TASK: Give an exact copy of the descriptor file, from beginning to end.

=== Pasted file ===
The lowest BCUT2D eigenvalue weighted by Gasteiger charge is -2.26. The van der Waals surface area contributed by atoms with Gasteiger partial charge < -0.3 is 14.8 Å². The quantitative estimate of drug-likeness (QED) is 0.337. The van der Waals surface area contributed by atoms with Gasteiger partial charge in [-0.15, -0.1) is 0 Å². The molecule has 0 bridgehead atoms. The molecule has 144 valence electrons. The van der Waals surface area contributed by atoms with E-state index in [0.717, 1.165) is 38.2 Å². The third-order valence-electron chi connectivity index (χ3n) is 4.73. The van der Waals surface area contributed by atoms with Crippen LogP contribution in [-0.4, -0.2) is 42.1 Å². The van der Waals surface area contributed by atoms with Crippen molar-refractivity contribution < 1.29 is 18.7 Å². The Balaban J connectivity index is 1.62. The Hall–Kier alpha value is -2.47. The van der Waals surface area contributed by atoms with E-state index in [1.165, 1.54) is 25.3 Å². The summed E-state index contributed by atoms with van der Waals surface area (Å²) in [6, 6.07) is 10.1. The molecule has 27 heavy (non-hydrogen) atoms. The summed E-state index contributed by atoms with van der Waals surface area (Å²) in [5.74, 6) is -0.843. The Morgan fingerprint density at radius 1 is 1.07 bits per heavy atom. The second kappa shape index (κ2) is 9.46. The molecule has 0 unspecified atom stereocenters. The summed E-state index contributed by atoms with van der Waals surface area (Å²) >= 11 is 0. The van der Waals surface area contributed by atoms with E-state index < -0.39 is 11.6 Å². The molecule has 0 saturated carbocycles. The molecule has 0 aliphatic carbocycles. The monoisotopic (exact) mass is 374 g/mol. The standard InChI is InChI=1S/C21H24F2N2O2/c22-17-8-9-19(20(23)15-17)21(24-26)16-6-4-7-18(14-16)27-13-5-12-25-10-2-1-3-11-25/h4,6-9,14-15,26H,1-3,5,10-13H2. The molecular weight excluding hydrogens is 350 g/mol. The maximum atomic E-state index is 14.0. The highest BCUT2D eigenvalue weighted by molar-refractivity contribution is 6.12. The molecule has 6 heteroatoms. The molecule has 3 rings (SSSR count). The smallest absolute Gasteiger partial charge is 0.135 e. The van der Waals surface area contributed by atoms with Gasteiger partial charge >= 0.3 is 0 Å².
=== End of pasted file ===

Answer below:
The lowest BCUT2D eigenvalue weighted by Gasteiger charge is -2.26. The van der Waals surface area contributed by atoms with Gasteiger partial charge < -0.3 is 14.8 Å². The quantitative estimate of drug-likeness (QED) is 0.337. The van der Waals surface area contributed by atoms with Gasteiger partial charge in [-0.15, -0.1) is 0 Å². The molecule has 0 bridgehead atoms. The molecule has 144 valence electrons. The van der Waals surface area contributed by atoms with E-state index in [0.717, 1.165) is 38.2 Å². The third-order valence-electron chi connectivity index (χ3n) is 4.73. The van der Waals surface area contributed by atoms with Crippen LogP contribution in [-0.4, -0.2) is 42.1 Å². The van der Waals surface area contributed by atoms with Crippen molar-refractivity contribution < 1.29 is 18.7 Å². The Balaban J connectivity index is 1.62. The Hall–Kier alpha value is -2.47. The van der Waals surface area contributed by atoms with E-state index in [1.165, 1.54) is 25.3 Å². The summed E-state index contributed by atoms with van der Waals surface area (Å²) in [6, 6.07) is 10.1. The molecule has 27 heavy (non-hydrogen) atoms. The summed E-state index contributed by atoms with van der Waals surface area (Å²) in [5.74, 6) is -0.843. The Morgan fingerprint density at radius 1 is 1.07 bits per heavy atom. The second kappa shape index (κ2) is 9.46. The molecule has 0 unspecified atom stereocenters. The summed E-state index contributed by atoms with van der Waals surface area (Å²) >= 11 is 0. The van der Waals surface area contributed by atoms with E-state index < -0.39 is 11.6 Å². The molecule has 0 saturated carbocycles. The molecule has 0 aliphatic carbocycles. The monoisotopic (exact) mass is 374 g/mol. The standard InChI is InChI=1S/C21H24F2N2O2/c22-17-8-9-19(20(23)15-17)21(24-26)16-6-4-7-18(14-16)27-13-5-12-25-10-2-1-3-11-25/h4,6-9,14-15,26H,1-3,5,10-13H2. The molecular weight excluding hydrogens is 350 g/mol. The maximum atomic E-state index is 14.0. The highest BCUT2D eigenvalue weighted by molar-refractivity contribution is 6.12. The molecule has 6 heteroatoms. The molecule has 3 rings (SSSR count). The smallest absolute Gasteiger partial charge is 0.135 e. The van der Waals surface area contributed by atoms with Gasteiger partial charge >= 0.3 is 0 Å².